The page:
“I was looking for something to do the summer before attending Bowdoin College. I hoped to gain a greater understanding of my culture and a firmer grasp of the language. I had been before as a kid, but this was my first time visiting independently. The month was fantastic. I encountered many people from different cultures in the program. I found Vilnius a sparkling city with plenty to do. Since Vilnius is a small city, I would run into the same crowd of people fairly frequently,” said Altman.
Of her summer program, Altman remarked, “The teaching at Vilnius University was exceptional. Many in the program were like me, of Lithuanian heritage, and yet many were not. I met a Finnish man who wanted to learn his tenth language. I met a Japanese linguist interested in the language most closely related to Sanskrit. I met a Georgian woman who married her fiancé during the program, and learned Lithuanian for love. Vilnius is part of my home now. I have to go back, if not to learn more Lithuanian, then to visit my new friends.”
Altman’s maternal grandparents were born in Lithuania, and left during World War II. Altman and her American-born mother have both Lithuanian and American citizenship. They are active in the Lithuanian American community in their home in Houston, Texas.
Laura Puteris, Toronto, Canada
Laura Puteris, a registered nurse born and raised in Toronto, Canada, took advantage of a delay in her travel to Africa to spend a month in Vilnius learning Lithuanian.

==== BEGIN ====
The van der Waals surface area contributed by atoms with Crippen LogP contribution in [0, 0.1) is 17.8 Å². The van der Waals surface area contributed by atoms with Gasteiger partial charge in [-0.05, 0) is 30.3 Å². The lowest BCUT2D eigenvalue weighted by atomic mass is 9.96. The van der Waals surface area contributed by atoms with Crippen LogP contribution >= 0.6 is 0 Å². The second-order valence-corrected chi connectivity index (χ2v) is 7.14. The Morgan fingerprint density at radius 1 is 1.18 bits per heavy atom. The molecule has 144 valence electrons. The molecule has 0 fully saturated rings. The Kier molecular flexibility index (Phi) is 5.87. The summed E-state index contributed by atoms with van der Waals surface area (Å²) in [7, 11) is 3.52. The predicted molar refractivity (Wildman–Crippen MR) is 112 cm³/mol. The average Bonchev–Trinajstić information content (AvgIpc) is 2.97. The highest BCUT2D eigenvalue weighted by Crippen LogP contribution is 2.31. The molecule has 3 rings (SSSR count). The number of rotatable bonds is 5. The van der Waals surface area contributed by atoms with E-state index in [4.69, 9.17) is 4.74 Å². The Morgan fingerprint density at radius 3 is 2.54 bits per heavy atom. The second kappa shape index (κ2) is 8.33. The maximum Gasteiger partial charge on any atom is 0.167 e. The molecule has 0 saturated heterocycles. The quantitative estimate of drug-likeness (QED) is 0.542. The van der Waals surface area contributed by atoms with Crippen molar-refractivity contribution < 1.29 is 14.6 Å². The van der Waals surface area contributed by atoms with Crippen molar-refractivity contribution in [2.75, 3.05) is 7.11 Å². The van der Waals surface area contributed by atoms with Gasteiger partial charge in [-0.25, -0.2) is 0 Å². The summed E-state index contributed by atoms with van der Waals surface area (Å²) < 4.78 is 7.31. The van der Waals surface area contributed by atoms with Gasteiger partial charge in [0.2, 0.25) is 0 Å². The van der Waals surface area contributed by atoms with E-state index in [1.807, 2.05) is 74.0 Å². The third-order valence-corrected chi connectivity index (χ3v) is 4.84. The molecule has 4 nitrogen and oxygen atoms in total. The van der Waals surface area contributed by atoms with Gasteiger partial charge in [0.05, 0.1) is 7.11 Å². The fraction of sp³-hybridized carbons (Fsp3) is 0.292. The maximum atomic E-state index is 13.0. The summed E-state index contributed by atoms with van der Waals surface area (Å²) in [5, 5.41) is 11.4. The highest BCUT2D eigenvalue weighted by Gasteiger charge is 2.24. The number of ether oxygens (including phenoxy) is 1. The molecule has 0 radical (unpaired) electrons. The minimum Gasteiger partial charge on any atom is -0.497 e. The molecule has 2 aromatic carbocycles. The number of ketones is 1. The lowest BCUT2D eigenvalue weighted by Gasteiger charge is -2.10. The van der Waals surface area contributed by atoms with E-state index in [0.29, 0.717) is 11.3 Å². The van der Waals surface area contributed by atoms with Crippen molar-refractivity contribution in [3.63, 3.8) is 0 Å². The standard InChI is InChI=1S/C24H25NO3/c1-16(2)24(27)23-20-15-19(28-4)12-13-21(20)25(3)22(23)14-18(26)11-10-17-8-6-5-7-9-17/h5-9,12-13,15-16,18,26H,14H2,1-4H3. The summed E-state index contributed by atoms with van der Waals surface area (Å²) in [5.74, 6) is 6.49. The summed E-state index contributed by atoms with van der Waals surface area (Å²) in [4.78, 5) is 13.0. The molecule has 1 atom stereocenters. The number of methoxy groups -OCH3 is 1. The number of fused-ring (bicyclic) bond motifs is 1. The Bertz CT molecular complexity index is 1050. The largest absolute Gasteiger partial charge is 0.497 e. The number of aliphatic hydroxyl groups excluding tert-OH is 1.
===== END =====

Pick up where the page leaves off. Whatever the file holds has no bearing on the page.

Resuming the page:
Puteris had previously visited Lithuania to participate in the national song festival, Dainų šventė, in 2002. “I noticed that Vilnius had improved with restorations and cleanliness since my first visit. Most people I met were welcoming and appreciated when you tried to speak Lithuanian even when you made mistakes,” she said of her 2014 visit.
Puteris explained that her family left Lithuania as war refugees: “Both of my sets of grandparents were fleeing Lithuania during the war. They both have slightly different stories. They were fleeing for their lives. They lost family and friends. And they walked through most of Europe searching [for an] escape. They were in their early twenties.”
All four of Puteris’ grandparents found their way to England, “where one set of grandparents, before they met, were sent to Toronto. My diedukas had skill in sewing and factory work, which I heard helped him get a job. My mamaitė got separated from her sister, who went to the USA. The other set of grandparents stayed in England, where they got married and started their life. Then they moved to Toronto, as well, after my father was born.”
Puteris said she enrolled in an advanced course with the expectation to improve her grammar and spelling which, she remarked, “went downhill since I moved to university and was no longer living at home surrounded by the Lithuanian community and [had] no opportunities to communicate in Lithuanian.”
Of students in her class, Puteris said, “Only a couple were from Canada, many more were from the USA. Also many heritage speakers were younger, came with friends for Dainų Šokių šventė.”
Puteris hopes to visit again and possibly live in Lithuania “for a couple years.”
Christine Neijstrom is an unaffiliated independent contributor to the Lithuania Tribune.